FileType application/vnd.openxmlformats-officedocument.wordprocessingml.document safe contains=application/xml,image/*,application/x-msmetafile equiv=application/zip FileType application/zip safe container
The 'equiv' keyword forwards processing to the 'FileType application/zip' configuration. Notice that we've also had to add a line saying that 'application/zip' is a safe format and a container. The 'container' keyword triggers mimeguard's container evaluation, which knows how to look inside zip documents.
Finally, we can replace 'container' with 'contains' if we want to constrain what can appear in a zip file, like this:
FileType application/zip safe contains=*,!application/zip,!application/msword
The '!' before the mime-type in the 'contains' statement says that these mimetypes may not occur in the file. Because we are specifying that these may not occur, we have to include the '*' mimetype to say that anything other than these can occur in the container. Thus this line specifies that .zip files may not contain other zip files.
String ... The 'String' config allows us to specify a list of strings that may not occur in files of a particular mime-type. Currently this option only works for .rtf and .pdf files. With this option one can outlaw certain commands in those files. For example:
HeaderThe 'Header' config can be used to match against an email header, and trigger a config option that overrides previously set options. The
<header type>argument is an email header type like "To", "From" or "Subject". The
<header argument>option is an fnmatch style pattern that matches against the variable part of the header. The config is a 'FileType' or 'String' command. For example:
Header From *@microsoft.com FileType applicationa/x-ms* safe
This allows different configs for different email senders/recipients.
SOURCE IP CHECKS
The 'Header' config can also have a 'Source' action. Like so:
Header From *.gov.uk Source region=ripencc:GB
the 'source' action runs checks against the source ip-address for a mail. Options can be:
iprequire a given ip address. region require a region (:).
This allows a certain email address or email domain to be pinned to a given region or ip address. This system uses the 'Received' email header, and so requires an email server that supports that.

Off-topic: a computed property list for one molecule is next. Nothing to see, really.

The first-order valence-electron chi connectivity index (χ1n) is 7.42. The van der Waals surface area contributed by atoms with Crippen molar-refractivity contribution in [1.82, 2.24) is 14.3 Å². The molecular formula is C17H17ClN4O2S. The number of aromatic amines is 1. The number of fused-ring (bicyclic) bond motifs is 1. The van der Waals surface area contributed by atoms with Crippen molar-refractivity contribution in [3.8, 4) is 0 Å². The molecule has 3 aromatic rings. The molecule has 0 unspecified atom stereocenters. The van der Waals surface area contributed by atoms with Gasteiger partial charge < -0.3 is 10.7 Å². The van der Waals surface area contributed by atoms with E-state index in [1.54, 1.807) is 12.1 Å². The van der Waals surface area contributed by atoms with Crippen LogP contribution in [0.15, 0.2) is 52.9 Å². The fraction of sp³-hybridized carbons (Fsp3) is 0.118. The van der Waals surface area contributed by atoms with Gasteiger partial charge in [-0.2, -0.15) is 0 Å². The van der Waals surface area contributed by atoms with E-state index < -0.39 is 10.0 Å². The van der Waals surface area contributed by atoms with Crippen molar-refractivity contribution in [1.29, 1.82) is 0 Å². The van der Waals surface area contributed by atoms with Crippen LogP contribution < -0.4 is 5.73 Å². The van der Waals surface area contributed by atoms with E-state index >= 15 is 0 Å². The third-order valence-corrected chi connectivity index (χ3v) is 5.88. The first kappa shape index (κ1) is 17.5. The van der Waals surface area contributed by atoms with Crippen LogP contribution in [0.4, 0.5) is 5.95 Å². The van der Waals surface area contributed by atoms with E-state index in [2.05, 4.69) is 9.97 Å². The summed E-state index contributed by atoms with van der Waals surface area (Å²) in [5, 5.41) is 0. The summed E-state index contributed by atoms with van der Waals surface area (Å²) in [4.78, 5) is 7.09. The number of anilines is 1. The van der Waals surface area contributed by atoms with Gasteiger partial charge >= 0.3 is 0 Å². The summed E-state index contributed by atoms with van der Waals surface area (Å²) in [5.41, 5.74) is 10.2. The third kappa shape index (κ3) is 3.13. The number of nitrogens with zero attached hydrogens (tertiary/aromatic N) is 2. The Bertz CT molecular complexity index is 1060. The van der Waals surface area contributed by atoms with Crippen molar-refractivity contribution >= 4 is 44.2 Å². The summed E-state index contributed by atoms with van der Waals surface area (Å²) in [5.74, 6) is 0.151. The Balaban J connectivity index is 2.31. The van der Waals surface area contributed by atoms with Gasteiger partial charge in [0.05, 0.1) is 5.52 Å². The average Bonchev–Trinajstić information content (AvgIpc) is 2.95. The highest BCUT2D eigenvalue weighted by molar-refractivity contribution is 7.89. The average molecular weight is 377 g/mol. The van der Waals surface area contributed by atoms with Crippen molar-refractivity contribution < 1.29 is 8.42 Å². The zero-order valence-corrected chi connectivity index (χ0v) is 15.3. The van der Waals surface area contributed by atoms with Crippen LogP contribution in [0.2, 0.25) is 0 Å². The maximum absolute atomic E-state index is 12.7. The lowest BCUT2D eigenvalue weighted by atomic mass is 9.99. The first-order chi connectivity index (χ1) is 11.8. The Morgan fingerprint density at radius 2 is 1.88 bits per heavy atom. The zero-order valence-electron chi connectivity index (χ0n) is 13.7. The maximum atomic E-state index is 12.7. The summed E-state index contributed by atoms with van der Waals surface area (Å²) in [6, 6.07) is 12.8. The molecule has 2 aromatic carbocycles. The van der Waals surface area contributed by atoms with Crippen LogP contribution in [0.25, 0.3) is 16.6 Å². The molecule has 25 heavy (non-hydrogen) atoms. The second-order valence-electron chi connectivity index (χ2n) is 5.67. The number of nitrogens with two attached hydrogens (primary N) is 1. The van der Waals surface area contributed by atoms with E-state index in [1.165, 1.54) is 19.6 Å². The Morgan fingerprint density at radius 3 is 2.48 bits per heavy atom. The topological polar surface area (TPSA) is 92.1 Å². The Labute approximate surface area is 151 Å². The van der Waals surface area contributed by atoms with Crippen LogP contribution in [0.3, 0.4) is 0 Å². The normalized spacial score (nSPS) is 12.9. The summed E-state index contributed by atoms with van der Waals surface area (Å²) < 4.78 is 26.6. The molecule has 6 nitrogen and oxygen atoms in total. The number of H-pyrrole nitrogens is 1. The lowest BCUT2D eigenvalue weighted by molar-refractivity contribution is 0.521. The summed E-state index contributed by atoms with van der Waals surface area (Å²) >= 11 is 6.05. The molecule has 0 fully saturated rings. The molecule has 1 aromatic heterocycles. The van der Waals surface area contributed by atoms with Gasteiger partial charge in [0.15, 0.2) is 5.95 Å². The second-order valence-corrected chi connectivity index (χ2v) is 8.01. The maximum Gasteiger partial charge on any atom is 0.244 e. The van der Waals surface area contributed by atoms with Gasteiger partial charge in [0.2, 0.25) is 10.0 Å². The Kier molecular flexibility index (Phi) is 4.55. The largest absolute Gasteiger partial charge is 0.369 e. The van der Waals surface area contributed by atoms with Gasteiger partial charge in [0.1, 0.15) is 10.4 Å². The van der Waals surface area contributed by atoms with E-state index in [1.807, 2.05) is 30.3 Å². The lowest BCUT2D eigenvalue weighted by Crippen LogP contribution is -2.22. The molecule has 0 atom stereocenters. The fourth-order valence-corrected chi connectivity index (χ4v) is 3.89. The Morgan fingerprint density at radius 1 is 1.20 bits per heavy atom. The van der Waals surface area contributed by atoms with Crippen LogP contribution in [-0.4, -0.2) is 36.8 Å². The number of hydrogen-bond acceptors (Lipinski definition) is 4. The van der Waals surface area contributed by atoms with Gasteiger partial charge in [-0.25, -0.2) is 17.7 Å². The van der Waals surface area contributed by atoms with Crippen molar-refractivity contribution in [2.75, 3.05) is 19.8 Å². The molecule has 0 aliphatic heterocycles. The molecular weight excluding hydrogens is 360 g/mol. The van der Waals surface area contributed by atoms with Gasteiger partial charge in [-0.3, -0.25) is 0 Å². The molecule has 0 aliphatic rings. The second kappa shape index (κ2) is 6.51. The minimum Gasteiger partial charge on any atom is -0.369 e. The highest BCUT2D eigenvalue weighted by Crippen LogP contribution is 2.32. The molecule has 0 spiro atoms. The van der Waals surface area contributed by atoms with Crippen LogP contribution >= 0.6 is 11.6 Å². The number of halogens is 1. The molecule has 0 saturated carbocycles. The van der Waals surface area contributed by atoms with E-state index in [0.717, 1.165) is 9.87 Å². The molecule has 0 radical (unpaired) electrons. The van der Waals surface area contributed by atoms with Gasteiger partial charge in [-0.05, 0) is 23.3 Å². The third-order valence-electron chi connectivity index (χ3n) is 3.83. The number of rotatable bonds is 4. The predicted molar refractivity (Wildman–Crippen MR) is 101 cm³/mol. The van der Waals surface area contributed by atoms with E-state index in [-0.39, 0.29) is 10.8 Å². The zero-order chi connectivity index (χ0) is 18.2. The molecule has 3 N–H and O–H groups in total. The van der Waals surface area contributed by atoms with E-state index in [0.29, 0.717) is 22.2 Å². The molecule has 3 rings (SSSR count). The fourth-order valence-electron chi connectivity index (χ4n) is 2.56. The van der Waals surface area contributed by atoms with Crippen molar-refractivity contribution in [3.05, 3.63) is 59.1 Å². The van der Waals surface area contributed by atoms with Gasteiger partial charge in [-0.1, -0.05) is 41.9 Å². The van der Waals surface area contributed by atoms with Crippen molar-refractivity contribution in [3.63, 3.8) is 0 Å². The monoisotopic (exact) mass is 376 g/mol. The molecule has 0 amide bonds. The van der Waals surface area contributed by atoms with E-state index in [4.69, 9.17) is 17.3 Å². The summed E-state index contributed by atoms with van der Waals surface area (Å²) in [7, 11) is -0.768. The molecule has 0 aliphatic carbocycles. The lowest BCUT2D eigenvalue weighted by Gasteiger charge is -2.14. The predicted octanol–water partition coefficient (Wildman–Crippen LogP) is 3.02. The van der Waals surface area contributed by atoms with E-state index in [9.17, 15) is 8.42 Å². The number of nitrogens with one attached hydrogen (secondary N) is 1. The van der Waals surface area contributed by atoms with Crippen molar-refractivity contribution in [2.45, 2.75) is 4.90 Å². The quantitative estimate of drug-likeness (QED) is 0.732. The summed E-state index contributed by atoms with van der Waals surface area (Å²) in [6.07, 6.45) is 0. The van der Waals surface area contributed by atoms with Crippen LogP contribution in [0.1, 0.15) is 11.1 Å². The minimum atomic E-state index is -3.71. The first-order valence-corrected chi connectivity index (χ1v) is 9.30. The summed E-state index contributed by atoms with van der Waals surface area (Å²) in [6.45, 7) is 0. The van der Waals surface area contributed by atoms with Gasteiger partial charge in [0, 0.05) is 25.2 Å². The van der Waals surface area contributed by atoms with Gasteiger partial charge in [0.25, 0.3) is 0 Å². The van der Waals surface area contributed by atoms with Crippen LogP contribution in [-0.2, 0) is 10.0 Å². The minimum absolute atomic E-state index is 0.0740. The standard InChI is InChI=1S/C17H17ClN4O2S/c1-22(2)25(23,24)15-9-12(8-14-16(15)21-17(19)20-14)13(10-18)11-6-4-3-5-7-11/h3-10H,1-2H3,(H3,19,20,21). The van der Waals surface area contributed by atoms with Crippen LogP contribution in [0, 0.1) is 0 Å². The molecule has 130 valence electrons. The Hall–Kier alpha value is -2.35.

The MagicsFile, MimeTypesFile and RegionFile configuration entries all take a 'path' argument. This 'path' can actually be a comma-separated list of paths, and it can include fnmatch-style wildcards. For example:
MagicsFile /etc/magic,/usr/local/etc/magic RegionFiles /etc/ip-regions/*,/usr/local/etc/ip-regions/*
Each entry in a path list can also have a 'protocol' prefix. Currently the protocol can only have the value 'mmap:'. If a path has an 'mmap' prefix then the file will be mapped into shared memory. This allows many applications using this file to share a copy of it in memory, granting them faster access as they don't need to load it from disk. However, for this to work some application has to keep the file permanently mapped into memory.
Mimeguard can act as an SMTP server to receive mails for processing. This is activated by the '-smtp' command-line option. The '-smtp' switch has an optional argument, which specifies the host and port to bind to. It has the format ':'. If is not specified then it defaults to port 25. If no argument is supplied the default is 127.0.0.1:25.
In this mode a number of extra config-file options become activated.
SmtpPassDir <path> - directory to put 'safe' mails into SmtpFailDir <path> - directory to put 'evil' mails into SmtpPassServer <url> - mailserver to send 'safe' mails to SmtpFailServer <url> - mailserver to send 'evil' mails to SmtpNextServer <url> - mailserver to send all mails to SmtpFailRedirect <email address> - email address to send 'evil' mails to SmtpRejectFails <y/n> - send an error code after SMTP DATA transaction if mail failed checks
SmtpFailDir specify two directories that mail is sorted into, depending on whether it is considered 'safe' (pass) or 'evil' (fail). If no SmtpPassServer or SmtpFailServer is specified then these mails just sit in these directories, perhaps to be processed by some other program. However, if SmtpPassServer, and/or SmtpFailServer are specified, then the mails are sent to those servers (and deleted from the directories as they are sent).
SmtpFailRedirect allows an email address (address, not server) to be specified that 'evil' mails will be sent to. An
SmtpFailServer still needs to be specified for this to work, but instead of mail being sent to the original recipient, it will be sent to the email address specified in this option. This allows using the same server for both pass and fail, but sending all failed (evil) mails to a specific email address.